Work injury medical condition: Causation and aggravation

Under the law, a condition relates to the workplace injury if: (1) The work injury caused or aggravated the condition; or (2) The cause or aggravation was a result of medical treatment for the workplace injury. Clearly, when a diagnosis comes late, it can be difficult to establish the causal connection.

 

There are many cases where conditions arise in later stages of a workers’ compensation claim. Often, these conditions come up late due to valid and logical reasons. Common reasons include overlooking a diagnosis, or failure to obtain necessary diagnostic studies early. Another reason can be a minor injury at first, which progresses into a severe one later. Moreover, there are other reasons such as new medical conditions that develop during (or as a result of) treatment. Either way, it’s important to ensure that the Department of Labor and Industries (L&I) covers these conditions. Therefore, it’s imperative to show causal relation to the workplace injury under your L&I claim.

 

Missing diagnosis in a workplace injury

It’s very common for initial work injury or workplace disease diagnoses to be simple soft tissue issues. For example, sprains or strains. These diagnoses should heal quickly within weeks or months. However, when symptoms persist, it may be necessary to take a second look. For whatever reason, more significant diagnoses may not surface up for months or even years. When doctors make the “new” diagnosis so much later, it can raise serious questions about causation. Moreover, it can be particularly challenging if treatment wasn’t consistent, or if it continued over time. This is one reason I always stress the importance of having an attentive attending provider on your L&I claim. In my experience, if your L&I claim medical provider is attentive, then you have lower likelihood for missing diagnoses.

 

Failure to obtain necessary diagnostic studies

Another common reason for “new” diagnosis that comes in late is when doctors do not request diagnostic studies early. Many work injury claimants I represent experience the frustration of authorization denials for diagnostic studies. For example, when requesting an MRI. In the most egregious cases, I’ve seen IMEs opine there is no diagnosis because there are no “objective” findings for it. However, there are no objective findings because the attending provider’s request for an MRI is denied. Sometimes, it requires litigation to finally get the MRI. Then, when we finally get the MRI, it objectively documents a more severe diagnosis. Here, these may include disc herniation, muscle, tendon or ligament tear. In some cases, it can reveal a fracture or nerve impingement.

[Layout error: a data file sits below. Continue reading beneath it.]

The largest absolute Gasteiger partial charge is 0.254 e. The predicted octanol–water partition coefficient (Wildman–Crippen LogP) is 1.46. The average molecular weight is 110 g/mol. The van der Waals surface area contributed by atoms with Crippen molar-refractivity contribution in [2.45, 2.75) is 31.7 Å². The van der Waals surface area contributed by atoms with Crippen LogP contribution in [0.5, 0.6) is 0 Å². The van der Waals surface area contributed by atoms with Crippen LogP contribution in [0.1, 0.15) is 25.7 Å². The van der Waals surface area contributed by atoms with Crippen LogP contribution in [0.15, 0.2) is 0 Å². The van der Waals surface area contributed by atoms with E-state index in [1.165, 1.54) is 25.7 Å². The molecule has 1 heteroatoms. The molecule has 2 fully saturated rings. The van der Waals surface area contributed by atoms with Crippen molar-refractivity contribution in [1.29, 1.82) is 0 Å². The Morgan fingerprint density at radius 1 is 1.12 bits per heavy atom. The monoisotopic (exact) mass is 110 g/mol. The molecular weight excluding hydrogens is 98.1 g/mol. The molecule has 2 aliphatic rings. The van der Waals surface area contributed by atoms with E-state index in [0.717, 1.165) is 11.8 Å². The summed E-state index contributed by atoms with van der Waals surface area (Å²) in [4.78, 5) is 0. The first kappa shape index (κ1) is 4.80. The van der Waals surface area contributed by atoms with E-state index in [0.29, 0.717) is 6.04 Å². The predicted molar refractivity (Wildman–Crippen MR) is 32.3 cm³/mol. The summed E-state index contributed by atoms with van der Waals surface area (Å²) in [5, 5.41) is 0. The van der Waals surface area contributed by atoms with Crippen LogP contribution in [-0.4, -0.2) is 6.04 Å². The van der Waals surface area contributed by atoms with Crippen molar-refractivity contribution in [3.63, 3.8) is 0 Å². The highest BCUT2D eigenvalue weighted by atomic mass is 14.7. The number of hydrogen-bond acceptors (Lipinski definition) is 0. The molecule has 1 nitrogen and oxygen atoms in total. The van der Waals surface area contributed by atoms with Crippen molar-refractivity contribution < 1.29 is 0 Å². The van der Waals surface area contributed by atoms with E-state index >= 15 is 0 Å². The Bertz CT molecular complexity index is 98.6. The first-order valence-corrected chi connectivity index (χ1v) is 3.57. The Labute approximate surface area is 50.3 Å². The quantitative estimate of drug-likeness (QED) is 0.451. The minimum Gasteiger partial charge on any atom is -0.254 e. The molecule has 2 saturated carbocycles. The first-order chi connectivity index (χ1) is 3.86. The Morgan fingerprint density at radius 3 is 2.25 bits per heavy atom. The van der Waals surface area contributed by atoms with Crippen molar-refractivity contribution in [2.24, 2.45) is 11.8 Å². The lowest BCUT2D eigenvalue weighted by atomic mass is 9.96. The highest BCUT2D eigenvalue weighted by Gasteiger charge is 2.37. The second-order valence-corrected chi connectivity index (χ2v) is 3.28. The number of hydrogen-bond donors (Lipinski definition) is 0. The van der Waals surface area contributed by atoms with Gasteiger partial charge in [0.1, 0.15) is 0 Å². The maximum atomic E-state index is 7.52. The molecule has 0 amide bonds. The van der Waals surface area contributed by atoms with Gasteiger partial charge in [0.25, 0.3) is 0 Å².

Progression of the initial work injury

Occasionally, a diagnosis may not occur until later in your L&I claim because it doesn’t progress until later. For instance, a person may experience a muscle, tendon, or ligament strain as a result of a specific injury at work or work activity. Over time, the damage may progress and become worse. For example, a shoulder stain may become a partial or full thickness tear. The same goes for knee strains that can become meniscus tears. Alternatively, back injuries that turn into full disc herniation. Here, the question we ask if whether a more severe condition developed out of the original work injury? If the answer is “no”, then the more severe injury is not causally related.

 

New injury during treatment

In Washington State, under the law, injuries that occur during treatment also fall under your workers’ compensation claim. Unfortunately, these kinds of injuries are more common than you’d expect. No one ever intends for them to happen. However, additional injuries can occur during massage therapy or physical therapy. Furthermore, they can even happen as a side effect of an authorized treatment such as surgery.

 

In my experience, the most critical thing is to ensure there’s a medical report. The report should document the injury – when and how it happened. Workers’ compensation is not about fault. Therefore, it doesn’t matter how the new injury occurred. However, we still need to establish causation. Hence, it’s important to document the fact that the injury happened during treatment.

 

Final remarks and conclusion

Causal relationship of medical conditions is always an important issue in a workers’ compensation claim. Often, challenges can arise, especially when diagnoses come later. Yet, regardless of the reason for the late diagnosis, it’s important to establish the connection. Explicitly, the chain of connections between the “new” diagnosis and the original workplace injury or occupational disease.